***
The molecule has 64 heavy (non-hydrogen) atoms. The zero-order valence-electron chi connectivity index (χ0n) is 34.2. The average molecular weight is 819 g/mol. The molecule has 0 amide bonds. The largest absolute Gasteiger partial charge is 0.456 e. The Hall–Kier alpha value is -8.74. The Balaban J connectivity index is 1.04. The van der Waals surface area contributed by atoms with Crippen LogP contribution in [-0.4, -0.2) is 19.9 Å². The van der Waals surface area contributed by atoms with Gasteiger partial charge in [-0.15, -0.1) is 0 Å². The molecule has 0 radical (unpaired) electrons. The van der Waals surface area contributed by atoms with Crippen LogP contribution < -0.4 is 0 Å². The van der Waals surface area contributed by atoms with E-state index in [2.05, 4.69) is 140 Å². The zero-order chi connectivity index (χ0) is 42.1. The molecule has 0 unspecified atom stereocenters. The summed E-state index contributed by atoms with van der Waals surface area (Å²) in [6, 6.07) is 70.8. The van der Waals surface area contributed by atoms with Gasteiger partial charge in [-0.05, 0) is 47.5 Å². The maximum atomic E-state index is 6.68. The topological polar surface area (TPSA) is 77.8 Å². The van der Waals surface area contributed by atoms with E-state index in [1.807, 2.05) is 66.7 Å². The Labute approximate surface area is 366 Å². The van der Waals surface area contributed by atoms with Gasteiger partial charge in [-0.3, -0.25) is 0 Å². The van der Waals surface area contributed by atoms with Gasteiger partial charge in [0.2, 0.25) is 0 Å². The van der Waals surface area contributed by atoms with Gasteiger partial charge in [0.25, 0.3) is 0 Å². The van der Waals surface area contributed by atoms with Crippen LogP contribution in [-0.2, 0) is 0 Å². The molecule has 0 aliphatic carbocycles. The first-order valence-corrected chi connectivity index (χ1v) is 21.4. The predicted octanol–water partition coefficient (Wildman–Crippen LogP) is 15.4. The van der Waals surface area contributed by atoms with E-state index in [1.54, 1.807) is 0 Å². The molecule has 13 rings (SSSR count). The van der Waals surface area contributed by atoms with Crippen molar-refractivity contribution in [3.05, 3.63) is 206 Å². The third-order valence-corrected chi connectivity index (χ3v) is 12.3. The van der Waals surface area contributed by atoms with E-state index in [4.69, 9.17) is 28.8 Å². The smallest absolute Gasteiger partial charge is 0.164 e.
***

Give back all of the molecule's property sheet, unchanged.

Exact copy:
The molecule has 64 heavy (non-hydrogen) atoms. The zero-order valence-electron chi connectivity index (χ0n) is 34.2. The average molecular weight is 819 g/mol. The molecule has 0 amide bonds. The largest absolute Gasteiger partial charge is 0.456 e. The Hall–Kier alpha value is -8.74. The Balaban J connectivity index is 1.04. The van der Waals surface area contributed by atoms with Crippen LogP contribution in [-0.4, -0.2) is 19.9 Å². The van der Waals surface area contributed by atoms with Gasteiger partial charge in [-0.15, -0.1) is 0 Å². The molecule has 0 radical (unpaired) electrons. The van der Waals surface area contributed by atoms with Crippen LogP contribution < -0.4 is 0 Å². The van der Waals surface area contributed by atoms with E-state index in [2.05, 4.69) is 140 Å². The zero-order chi connectivity index (χ0) is 42.1. The molecule has 0 unspecified atom stereocenters. The summed E-state index contributed by atoms with van der Waals surface area (Å²) in [6, 6.07) is 70.8. The van der Waals surface area contributed by atoms with Gasteiger partial charge in [-0.05, 0) is 47.5 Å². The maximum atomic E-state index is 6.68. The topological polar surface area (TPSA) is 77.8 Å². The van der Waals surface area contributed by atoms with E-state index in [1.807, 2.05) is 66.7 Å². The Labute approximate surface area is 366 Å². The van der Waals surface area contributed by atoms with Gasteiger partial charge in [-0.3, -0.25) is 0 Å². The van der Waals surface area contributed by atoms with Gasteiger partial charge in [0.2, 0.25) is 0 Å². The van der Waals surface area contributed by atoms with Gasteiger partial charge in [0.25, 0.3) is 0 Å². The van der Waals surface area contributed by atoms with Crippen LogP contribution in [-0.2, 0) is 0 Å². The molecule has 0 aliphatic carbocycles. The first-order valence-corrected chi connectivity index (χ1v) is 21.4. The predicted octanol–water partition coefficient (Wildman–Crippen LogP) is 15.4. The van der Waals surface area contributed by atoms with E-state index in [1.54, 1.807) is 0 Å². The molecule has 13 rings (SSSR count). The van der Waals surface area contributed by atoms with Crippen molar-refractivity contribution in [3.05, 3.63) is 206 Å². The third-order valence-corrected chi connectivity index (χ3v) is 12.3. The van der Waals surface area contributed by atoms with E-state index in [4.69, 9.17) is 28.8 Å². The smallest absolute Gasteiger partial charge is 0.164 e.